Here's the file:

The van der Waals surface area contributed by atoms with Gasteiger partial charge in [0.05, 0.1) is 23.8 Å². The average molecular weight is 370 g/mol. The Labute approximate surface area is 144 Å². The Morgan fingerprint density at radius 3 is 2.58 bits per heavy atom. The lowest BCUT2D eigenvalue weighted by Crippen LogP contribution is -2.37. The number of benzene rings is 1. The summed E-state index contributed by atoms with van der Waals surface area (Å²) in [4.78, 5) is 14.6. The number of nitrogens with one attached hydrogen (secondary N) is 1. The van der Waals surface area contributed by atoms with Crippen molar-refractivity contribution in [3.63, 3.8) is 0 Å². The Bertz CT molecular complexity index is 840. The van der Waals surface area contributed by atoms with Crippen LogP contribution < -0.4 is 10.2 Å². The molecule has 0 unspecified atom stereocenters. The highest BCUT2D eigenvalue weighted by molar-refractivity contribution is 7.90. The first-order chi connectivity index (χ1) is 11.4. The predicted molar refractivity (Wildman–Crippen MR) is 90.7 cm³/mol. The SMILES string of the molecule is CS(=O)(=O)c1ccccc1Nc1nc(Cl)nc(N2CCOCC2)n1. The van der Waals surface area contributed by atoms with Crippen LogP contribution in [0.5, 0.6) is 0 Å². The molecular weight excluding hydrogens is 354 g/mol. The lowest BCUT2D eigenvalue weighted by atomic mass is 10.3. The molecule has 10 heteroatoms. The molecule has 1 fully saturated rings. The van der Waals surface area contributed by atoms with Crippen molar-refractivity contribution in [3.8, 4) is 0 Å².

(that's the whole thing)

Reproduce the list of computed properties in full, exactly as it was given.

The van der Waals surface area contributed by atoms with Gasteiger partial charge in [0.05, 0.1) is 23.8 Å². The average molecular weight is 370 g/mol. The Labute approximate surface area is 144 Å². The Morgan fingerprint density at radius 3 is 2.58 bits per heavy atom. The lowest BCUT2D eigenvalue weighted by Crippen LogP contribution is -2.37. The number of benzene rings is 1. The summed E-state index contributed by atoms with van der Waals surface area (Å²) in [4.78, 5) is 14.6. The number of nitrogens with one attached hydrogen (secondary N) is 1. The van der Waals surface area contributed by atoms with Crippen molar-refractivity contribution in [3.63, 3.8) is 0 Å². The Bertz CT molecular complexity index is 840. The van der Waals surface area contributed by atoms with Crippen LogP contribution < -0.4 is 10.2 Å². The molecule has 0 unspecified atom stereocenters. The highest BCUT2D eigenvalue weighted by molar-refractivity contribution is 7.90. The first-order chi connectivity index (χ1) is 11.4. The predicted molar refractivity (Wildman–Crippen MR) is 90.7 cm³/mol. The SMILES string of the molecule is CS(=O)(=O)c1ccccc1Nc1nc(Cl)nc(N2CCOCC2)n1. The van der Waals surface area contributed by atoms with Crippen LogP contribution in [0.5, 0.6) is 0 Å². The molecular weight excluding hydrogens is 354 g/mol. The lowest BCUT2D eigenvalue weighted by atomic mass is 10.3. The molecule has 10 heteroatoms. The molecule has 1 fully saturated rings. The van der Waals surface area contributed by atoms with Crippen molar-refractivity contribution in [3.8, 4) is 0 Å².